David Cage used his GDC Europe session earlier today to assess and explain Quantic Dream's approach to cinematic games, and to look towards a future where photorealism becomes closer and where algorithms could replicate the directing styles of auteurs such as Stanley Kubrick and Orson Welles.
Cage, whose studio is on the verge of releasing its latest game Beyond, acknowledged that his desire to lean so heavily on cinema doesn't always get the warmest of receptions. "The question I'm asked the most is why do you always want to link games and cinema? Why don't you just do films if this is what you want."
"Actually that's the wrong question in many ways," Cage continued. "First of all I think games have been learning from films for 30 years. When you think of all the horror games you played, basically they borrowed their visual codes from films. Think of the best action games you've played, and they've taken their codes from films. I'm not claiming anything new, I'm just saying loud and clear we should learn from films."
Beyond takes Quantic Dream a step closer to the Hollywood process, utilising a 2000 page long script and taking a year to shoot. It's also the first of the studio's games to employing recognisable acting talent in the shape of Ellen Page and Willem Defoe. Both actors' performances are captured in a large bespoke studio, with virtual cameras being used to pick out the action.
"We want to use the camera to say something. If we're talking about emotional experience through storytelling, you need cameras to have a sense of emotion," said Cage before confusing himself a little. "What's interesting is this is something cinema did a century ago or less with Citizen Kane - he used the camera to tell the story, and not just to show the story. That was hugely inspiring to filmmakers, and that's where we are with games now."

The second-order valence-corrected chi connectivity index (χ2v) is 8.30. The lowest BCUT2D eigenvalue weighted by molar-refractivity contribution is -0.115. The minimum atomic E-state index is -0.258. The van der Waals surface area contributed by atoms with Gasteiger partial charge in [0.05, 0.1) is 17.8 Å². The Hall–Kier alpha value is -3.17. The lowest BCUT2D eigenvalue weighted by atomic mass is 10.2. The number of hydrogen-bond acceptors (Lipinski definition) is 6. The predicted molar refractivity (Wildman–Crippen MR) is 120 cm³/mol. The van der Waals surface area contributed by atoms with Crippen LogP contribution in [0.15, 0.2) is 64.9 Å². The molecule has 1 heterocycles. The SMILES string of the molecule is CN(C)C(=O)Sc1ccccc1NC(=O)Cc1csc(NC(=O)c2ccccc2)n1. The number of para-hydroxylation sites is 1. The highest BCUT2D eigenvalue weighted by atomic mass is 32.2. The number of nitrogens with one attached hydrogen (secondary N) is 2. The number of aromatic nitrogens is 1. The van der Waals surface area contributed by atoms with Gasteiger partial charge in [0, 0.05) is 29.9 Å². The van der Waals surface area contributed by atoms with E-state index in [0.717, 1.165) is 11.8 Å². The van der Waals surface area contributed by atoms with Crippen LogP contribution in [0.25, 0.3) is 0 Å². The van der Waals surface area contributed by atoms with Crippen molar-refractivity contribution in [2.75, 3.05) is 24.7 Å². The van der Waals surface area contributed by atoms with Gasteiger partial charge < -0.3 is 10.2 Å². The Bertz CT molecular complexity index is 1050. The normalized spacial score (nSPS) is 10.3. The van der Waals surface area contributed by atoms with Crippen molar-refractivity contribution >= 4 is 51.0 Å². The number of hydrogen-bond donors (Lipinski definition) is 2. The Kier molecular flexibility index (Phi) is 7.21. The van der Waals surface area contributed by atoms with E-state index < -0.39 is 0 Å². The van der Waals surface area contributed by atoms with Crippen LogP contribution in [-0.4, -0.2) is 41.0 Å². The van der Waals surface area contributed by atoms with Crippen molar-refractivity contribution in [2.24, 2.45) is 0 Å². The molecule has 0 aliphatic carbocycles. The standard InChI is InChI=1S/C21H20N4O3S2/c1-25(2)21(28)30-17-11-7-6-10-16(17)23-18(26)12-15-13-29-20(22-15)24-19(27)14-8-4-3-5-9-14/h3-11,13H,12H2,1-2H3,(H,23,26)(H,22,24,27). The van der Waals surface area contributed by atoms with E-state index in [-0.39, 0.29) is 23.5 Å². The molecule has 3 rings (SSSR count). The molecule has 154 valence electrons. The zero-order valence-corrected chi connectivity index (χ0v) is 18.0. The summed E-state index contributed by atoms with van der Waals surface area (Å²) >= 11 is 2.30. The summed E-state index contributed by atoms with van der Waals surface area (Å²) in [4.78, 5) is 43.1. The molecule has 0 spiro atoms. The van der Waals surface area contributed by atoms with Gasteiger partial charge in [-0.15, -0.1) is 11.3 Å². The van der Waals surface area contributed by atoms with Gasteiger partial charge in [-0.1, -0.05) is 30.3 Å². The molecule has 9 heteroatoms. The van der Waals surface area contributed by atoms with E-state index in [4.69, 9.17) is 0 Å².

Cage envisaged a future where games studios will employ directors of photography to capture a more cinematic feel - and revealed that Quantic Dream is looking at ways to replicate the techniques of directors with an algorithm. "We are thinking more and more seriously about how we could have a director that would not be a person, but we could put some cinematography rules and the programme would adapt and film accordingly," said Cage.
"We'd still need to tell the programme if it's a scary scene or an emotional scene. But if you say it's very scary, we may at some point have an algorithm that will really make a first pass at the directing to give you this feeling. Maybe we can even imagine an algorithm based on rules by Kubrick, Orson Welles or Coppola - if we could analyse how they could film, what kinds of angles they have what were their favourite framing type of shots etc. etc. This is in R&D, but it's a very interesting direction."
Quantic Dream's most recent project, a PlayStation 4 demo called the Dark Sorcerer that employed the talents of David Gant and the Cosby Show's Carl Payne, showed how close the studio is to achieving photorealism in its games - an aim that could well be realised towards the end of this generation or the beginning of the next.
"We were quite amazed by the quality we achieved with the Dark Sorcerer - that was a very interesting experience, and we believe that we can go much further. I don't know if we'll reach a point this cycle where you won't be able to tell the difference between a film and a game, but I know that we're going to get really close this cycle, but we're probably going to have to wait a little longer until you can't tell the difference."